Armenian identity in remains strong in Greater Boston through continual revival. Armenian-Americans publish two newspapers in Watertown, the Armenian Weekly and the Armenian Mirror-Spectator. They also run the Armenian Museum of America and St. Stephen’s Armenian Elementary School. St. James Armenian Apostolic Church in Watertown holds an annual Armenian festival featuring Armenian losh kebab and live music. Between festivals, you can still get your Armenian food fix at shops like Sevan, Arax, and Massis on Mount Auburn Street.
Nearby Belmont is home to the National Association for Armenian Studies and Research.
Violence in Armenia separated Arshile Gorky and his father for 12 years, but they reunited in Providence, where Gorky’s father worked at the Iron Winding Company in nearby Cranston. Gorky had no interest in following his father into foundry work, and returned to Watertown.
Gorky’s father had come to Providence with the biggest wave of Armenian immigrants who escaped the 1915 genocide. They settled on Smith Hill, Olneyville, the North End and Federal Hill. Jobs could be had in the Locomotive Works, the Rhode Island Tool Works and the Corliss Engine factory. Many saved enough to start small businesses such as tailoring shops, grocery stores, butcher shops and candy companies.
Between 1898 and 1932, 6,375 Armenians came to Rhode Island, where they raised their families. Harry Kizirian, the Providence-born son of Armenian immigrants, became Providence postmaster after heroic action in World War II. He oversaw the creation of the first automated post office. Several buildings in Providence, federal and municipal, bear his name.
Vartanian Gregorian, an Armenian born in Iran, came to the U.S. as a student at Stanford in 1956 and later served as president of Brown University for nine years.
In 1997, the Armenian Historical Association of Rhode Island formed to tell the story of Armenian immigrants in the state.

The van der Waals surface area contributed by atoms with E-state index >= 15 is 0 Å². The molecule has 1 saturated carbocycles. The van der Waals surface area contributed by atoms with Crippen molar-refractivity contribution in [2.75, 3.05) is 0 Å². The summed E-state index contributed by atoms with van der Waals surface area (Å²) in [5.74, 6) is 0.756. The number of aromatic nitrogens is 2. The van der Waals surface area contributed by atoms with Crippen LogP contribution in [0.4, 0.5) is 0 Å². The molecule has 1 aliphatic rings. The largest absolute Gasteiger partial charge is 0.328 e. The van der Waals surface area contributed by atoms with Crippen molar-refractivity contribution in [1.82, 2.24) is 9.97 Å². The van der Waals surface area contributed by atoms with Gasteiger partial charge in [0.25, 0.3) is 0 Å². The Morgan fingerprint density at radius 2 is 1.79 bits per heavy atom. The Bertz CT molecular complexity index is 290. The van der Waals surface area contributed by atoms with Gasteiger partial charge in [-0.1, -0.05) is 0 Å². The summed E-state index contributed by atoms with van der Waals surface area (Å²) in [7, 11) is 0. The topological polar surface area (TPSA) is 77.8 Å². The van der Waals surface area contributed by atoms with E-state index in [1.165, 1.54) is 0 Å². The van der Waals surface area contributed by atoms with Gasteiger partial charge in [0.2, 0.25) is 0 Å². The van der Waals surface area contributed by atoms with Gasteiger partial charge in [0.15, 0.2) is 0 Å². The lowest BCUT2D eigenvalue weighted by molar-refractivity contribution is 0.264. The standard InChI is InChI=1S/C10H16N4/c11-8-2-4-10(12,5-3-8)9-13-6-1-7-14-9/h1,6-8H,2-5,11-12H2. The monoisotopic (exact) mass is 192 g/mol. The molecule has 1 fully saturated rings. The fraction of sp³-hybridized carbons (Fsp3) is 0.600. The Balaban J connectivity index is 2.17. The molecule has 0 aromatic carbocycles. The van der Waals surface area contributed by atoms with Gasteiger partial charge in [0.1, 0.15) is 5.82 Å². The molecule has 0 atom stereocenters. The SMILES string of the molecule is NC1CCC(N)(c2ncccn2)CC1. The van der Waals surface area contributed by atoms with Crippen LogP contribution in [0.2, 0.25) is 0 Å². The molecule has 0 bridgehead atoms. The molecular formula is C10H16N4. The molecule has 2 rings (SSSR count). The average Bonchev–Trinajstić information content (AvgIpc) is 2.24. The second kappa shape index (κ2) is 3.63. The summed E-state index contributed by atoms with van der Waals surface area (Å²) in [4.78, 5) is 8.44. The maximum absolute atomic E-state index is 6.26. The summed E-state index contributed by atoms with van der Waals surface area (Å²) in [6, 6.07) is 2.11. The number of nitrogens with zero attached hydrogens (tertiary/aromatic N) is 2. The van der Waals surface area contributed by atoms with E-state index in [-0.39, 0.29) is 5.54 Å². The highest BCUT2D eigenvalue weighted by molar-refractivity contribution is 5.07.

Garabed Yeghoian and his small family began the Armenian settlement In Portland after barely escaping the Hamidian Massacre in 1896. They fled from Istanbul to Marseille, France, with other Armenian refugees.
It so happened that Frances Willard, president of the Women’s Christian Temperance Union (WCTU), was traveling in France with a British temperance activist, Lady Somerset. The ladies then decided to take charge of resettling the starving Armenians. Willard arranged for the Yeghoians to travel to Portland, where local WCTU chapters helped them start new lives. Yeghoian built a small grocery store at 166 Lancaster Street and turned a profit in his first year.
By 1908, 25 Armenian families joined them and eventually ran 27 grocery stores and 24 barber shops. They also worked in local factories like Winslow Pottery, Portland Stove Foundry and Portland Leather Tannery. They formed political, religious and cultural organizations, including the Armenian Cultural Association of Maine in 2003. The ACAM since built a monument to the Armenian genocide victims in the heart of Portland’s old Armenian neighborhood, the corner of Cumberland and Franklin streets.
Worcester, one of the first New England destinations for Armenians, once meant ‘America’ to many Armenians. Most who worked had jobs at the Washburn & Moen Manufacturing Co., the largest wire manufacturer in the world. The city still has a significant Armenian population of about 1,300.
About 25,000 Armenian Americans now live in Massachusetts, making it the second most Armenian state in the country.